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Studio Setup: The Next Chapter part 2

by trule In reply to The Technology-Human boun ...

<div xmlns="http://www.w3.org/1999/xhtml">I am typing this on the Mac Mini now comfortably ensconced in the "outhouse" (the outbuilding where my studio is located). It was a bit of a challenge to get the KVM working with both the Mini and the 8500. It turns out that the 8500 - since it has an added USB/Firewire PCI card, doesn't power up the card until after the OS is loaded - which means that the KVM switch doesn't receive a full-powered</div><p><div class="blogdisclaim"><a href="http://maconmacguy.blogspot.com/2005/06/studio-setup-next-chapter-part-2.html">This post originally appeared on an external website</a></div>

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Macs in the Business world?

by trule In reply to The Technology-Human boun ...

<div xmlns="http://www.w3.org/1999/xhtml">Here is a link to an article with some food for thought, for those who say
the Macintosh does not belong in business.http://www.networkworld.com/columnists/2005/052305schwartau.html...and here is a great blog regarding the Mac's inherent security advantage.http://securityawareness.blogspot.com/Today's announcement that Apple will transistion to using intel processors
should have no affect on</div><p><div class="blogdisclaim"><a href="http://maconmacguy.blogspot.com/2005/06/macs-in-business-world.html">This post originally appeared on an external website</a></div>

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Email - 8 ways to keep it from being a complete waste of time

by trule In reply to The Technology-Human boun ...

<div xmlns="http://www.w3.org/1999/xhtml">
http://www.softlab.ece.ntua.gr/~sivann/pub/swf/may02-smilepop-soapbox4.swfThe above is a link to a flash cartoon that everyone who emails should watch
- ESPECIALLY those people who insist on forwarding every "funny" or
"interesting" thing that crosses their inbox.It is truly amazing how durable some of the material floating around the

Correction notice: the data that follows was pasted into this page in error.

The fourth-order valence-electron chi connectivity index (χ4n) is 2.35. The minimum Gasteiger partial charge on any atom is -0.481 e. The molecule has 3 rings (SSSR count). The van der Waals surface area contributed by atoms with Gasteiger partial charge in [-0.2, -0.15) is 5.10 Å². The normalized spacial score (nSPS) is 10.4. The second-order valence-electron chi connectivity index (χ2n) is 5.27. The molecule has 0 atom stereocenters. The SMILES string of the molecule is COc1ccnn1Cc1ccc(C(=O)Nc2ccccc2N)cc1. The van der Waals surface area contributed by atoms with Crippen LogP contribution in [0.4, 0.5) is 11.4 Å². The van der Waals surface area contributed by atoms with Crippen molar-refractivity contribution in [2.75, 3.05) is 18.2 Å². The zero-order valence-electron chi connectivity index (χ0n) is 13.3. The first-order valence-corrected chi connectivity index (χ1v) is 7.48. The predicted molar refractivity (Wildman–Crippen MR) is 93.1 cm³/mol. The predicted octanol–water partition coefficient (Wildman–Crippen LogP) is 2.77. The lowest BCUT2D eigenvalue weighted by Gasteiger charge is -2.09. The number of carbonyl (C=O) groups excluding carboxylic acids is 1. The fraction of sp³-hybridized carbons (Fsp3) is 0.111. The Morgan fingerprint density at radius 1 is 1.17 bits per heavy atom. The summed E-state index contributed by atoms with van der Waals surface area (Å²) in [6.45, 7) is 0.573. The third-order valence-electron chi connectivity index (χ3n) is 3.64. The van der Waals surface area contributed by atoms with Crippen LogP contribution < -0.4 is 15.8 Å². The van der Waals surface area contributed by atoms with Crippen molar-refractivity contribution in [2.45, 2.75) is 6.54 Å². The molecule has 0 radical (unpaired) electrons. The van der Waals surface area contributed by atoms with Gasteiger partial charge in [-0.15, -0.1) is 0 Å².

'net is. (This would probably be a good subject for a</div><p><div class="blogdisclaim"><a href="http://maconmacguy.blogspot.com/2005/06/email-8-ways-to-keep-it-from-being.html">This post originally appeared on an external website</a></div>

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Mac OS X Advantage

by trule In reply to The Technology-Human boun ...

<div xmlns="http://www.w3.org/1999/xhtml">Don Mayer, from SmallDog.com, wrote something incredibly concise and
apropos:--------------------------------------------------------------------------

There are about 20 thousand things that distinguish Apple's OS X Tiger from
the "operating" (using that term very loosely) systems found on PCs. Here's
an overview of some of the important ones:Reliability and Stability1) Beneath the surface of</div><p><div class="blogdisclaim"><a href="http://maconmacguy.blogspot.com/2005/06/mac-os-x-advantage.html">This post originally appeared on an external website</a></div>

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One little Thing: Computers are like 2 year old children

by trule In reply to The Technology-Human boun ...

<div xmlns="http://www.w3.org/1999/xhtml">How often do we use these machines, trying to get some work done (or what
passes for work in this information economy of ours) - and are stymied by
one little thing......that one little checkbox left unchecked, or one
setting left not set, or one button not pushed.....Case in point: I've been trying to send in some blog entries for three
weeks, but nothing was posting. It turns out that there was</div><p><div class="blogdisclaim"><a href="http://maconmacguy.blogspot.com/2005/06/one-little-thing-computers-are-like-2.html">This post originally appeared on an external website</a></div>